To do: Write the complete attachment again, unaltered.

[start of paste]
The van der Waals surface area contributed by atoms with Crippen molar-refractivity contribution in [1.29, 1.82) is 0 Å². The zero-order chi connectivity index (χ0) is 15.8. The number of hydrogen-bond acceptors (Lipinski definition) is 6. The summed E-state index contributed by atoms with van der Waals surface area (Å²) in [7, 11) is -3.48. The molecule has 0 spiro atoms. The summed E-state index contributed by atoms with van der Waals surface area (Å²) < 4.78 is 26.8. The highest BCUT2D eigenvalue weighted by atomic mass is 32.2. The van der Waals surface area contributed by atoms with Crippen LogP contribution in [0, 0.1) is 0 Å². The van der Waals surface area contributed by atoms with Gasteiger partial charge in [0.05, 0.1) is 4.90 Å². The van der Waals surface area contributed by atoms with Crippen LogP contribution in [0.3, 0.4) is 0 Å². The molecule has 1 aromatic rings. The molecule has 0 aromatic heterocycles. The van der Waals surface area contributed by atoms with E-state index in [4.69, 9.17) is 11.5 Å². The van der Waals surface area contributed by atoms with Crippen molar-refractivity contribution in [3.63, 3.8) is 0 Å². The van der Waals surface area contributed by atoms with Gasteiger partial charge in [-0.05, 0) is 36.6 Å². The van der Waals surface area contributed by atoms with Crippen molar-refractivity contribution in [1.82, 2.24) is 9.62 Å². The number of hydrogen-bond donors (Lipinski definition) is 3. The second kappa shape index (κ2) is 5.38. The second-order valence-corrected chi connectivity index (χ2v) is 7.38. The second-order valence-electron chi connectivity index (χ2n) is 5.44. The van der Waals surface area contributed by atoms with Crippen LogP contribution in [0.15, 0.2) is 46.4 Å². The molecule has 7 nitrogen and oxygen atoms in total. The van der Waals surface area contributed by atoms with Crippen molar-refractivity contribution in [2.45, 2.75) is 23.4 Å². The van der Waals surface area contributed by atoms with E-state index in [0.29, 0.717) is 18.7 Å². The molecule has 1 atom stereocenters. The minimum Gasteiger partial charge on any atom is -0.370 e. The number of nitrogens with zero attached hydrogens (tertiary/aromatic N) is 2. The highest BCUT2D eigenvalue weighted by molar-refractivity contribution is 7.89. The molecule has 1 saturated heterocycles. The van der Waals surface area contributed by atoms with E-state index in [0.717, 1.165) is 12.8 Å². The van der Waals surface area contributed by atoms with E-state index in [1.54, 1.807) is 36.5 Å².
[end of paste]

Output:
The van der Waals surface area contributed by atoms with Crippen molar-refractivity contribution in [1.29, 1.82) is 0 Å². The zero-order chi connectivity index (χ0) is 15.8. The number of hydrogen-bond acceptors (Lipinski definition) is 6. The summed E-state index contributed by atoms with van der Waals surface area (Å²) in [7, 11) is -3.48. The molecule has 0 spiro atoms. The summed E-state index contributed by atoms with van der Waals surface area (Å²) < 4.78 is 26.8. The highest BCUT2D eigenvalue weighted by atomic mass is 32.2. The van der Waals surface area contributed by atoms with Crippen LogP contribution in [0, 0.1) is 0 Å². The van der Waals surface area contributed by atoms with Gasteiger partial charge in [0.05, 0.1) is 4.90 Å². The van der Waals surface area contributed by atoms with Crippen LogP contribution in [0.3, 0.4) is 0 Å². The molecule has 1 aromatic rings. The molecule has 0 aromatic heterocycles. The van der Waals surface area contributed by atoms with E-state index in [4.69, 9.17) is 11.5 Å². The van der Waals surface area contributed by atoms with Crippen molar-refractivity contribution in [3.63, 3.8) is 0 Å². The van der Waals surface area contributed by atoms with Gasteiger partial charge in [-0.05, 0) is 36.6 Å². The van der Waals surface area contributed by atoms with Crippen molar-refractivity contribution in [1.82, 2.24) is 9.62 Å². The number of hydrogen-bond donors (Lipinski definition) is 3. The second kappa shape index (κ2) is 5.38. The second-order valence-corrected chi connectivity index (χ2v) is 7.38. The second-order valence-electron chi connectivity index (χ2n) is 5.44. The van der Waals surface area contributed by atoms with Crippen LogP contribution in [0.15, 0.2) is 46.4 Å². The molecule has 7 nitrogen and oxygen atoms in total. The van der Waals surface area contributed by atoms with Crippen molar-refractivity contribution in [2.45, 2.75) is 23.4 Å². The van der Waals surface area contributed by atoms with E-state index in [0.29, 0.717) is 18.7 Å². The molecule has 1 atom stereocenters. The minimum Gasteiger partial charge on any atom is -0.370 e. The number of nitrogens with zero attached hydrogens (tertiary/aromatic N) is 2. The highest BCUT2D eigenvalue weighted by molar-refractivity contribution is 7.89. The molecule has 1 saturated heterocycles. The van der Waals surface area contributed by atoms with E-state index in [0.717, 1.165) is 12.8 Å². The van der Waals surface area contributed by atoms with E-state index in [1.54, 1.807) is 36.5 Å².